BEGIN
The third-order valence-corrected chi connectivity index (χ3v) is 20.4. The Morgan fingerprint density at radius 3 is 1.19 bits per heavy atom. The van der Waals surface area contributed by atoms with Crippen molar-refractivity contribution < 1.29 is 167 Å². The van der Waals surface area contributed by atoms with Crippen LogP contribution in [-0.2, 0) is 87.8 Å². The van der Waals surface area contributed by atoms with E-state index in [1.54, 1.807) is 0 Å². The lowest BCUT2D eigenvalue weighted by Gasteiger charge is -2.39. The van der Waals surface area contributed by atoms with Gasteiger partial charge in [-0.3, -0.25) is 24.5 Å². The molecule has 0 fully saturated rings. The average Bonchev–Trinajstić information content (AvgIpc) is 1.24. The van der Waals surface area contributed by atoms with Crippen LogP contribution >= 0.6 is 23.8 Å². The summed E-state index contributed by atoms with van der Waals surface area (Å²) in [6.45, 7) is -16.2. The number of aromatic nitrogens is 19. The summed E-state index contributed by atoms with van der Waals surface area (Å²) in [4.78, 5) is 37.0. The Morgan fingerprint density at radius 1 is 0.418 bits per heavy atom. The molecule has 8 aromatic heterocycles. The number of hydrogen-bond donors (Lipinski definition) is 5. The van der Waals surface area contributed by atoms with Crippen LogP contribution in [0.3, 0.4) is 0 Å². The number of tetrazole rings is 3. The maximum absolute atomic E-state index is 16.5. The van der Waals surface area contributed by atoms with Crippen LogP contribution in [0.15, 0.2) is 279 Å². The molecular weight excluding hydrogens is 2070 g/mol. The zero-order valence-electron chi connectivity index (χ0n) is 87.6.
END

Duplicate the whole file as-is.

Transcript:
The third-order valence-corrected chi connectivity index (χ3v) is 20.4. The Morgan fingerprint density at radius 3 is 1.19 bits per heavy atom. The van der Waals surface area contributed by atoms with Crippen molar-refractivity contribution < 1.29 is 167 Å². The van der Waals surface area contributed by atoms with Crippen LogP contribution in [-0.2, 0) is 87.8 Å². The van der Waals surface area contributed by atoms with E-state index in [1.54, 1.807) is 0 Å². The lowest BCUT2D eigenvalue weighted by Gasteiger charge is -2.39. The van der Waals surface area contributed by atoms with Gasteiger partial charge in [-0.3, -0.25) is 24.5 Å². The molecule has 0 fully saturated rings. The average Bonchev–Trinajstić information content (AvgIpc) is 1.24. The van der Waals surface area contributed by atoms with Crippen LogP contribution >= 0.6 is 23.8 Å². The summed E-state index contributed by atoms with van der Waals surface area (Å²) in [6.45, 7) is -16.2. The number of aromatic nitrogens is 19. The summed E-state index contributed by atoms with van der Waals surface area (Å²) in [4.78, 5) is 37.0. The Morgan fingerprint density at radius 1 is 0.418 bits per heavy atom. The molecule has 8 aromatic heterocycles. The number of hydrogen-bond donors (Lipinski definition) is 5. The van der Waals surface area contributed by atoms with Crippen LogP contribution in [0.3, 0.4) is 0 Å². The number of tetrazole rings is 3. The maximum absolute atomic E-state index is 16.5. The van der Waals surface area contributed by atoms with Crippen LogP contribution in [0.15, 0.2) is 279 Å². The molecular weight excluding hydrogens is 2070 g/mol. The zero-order valence-electron chi connectivity index (χ0n) is 87.6.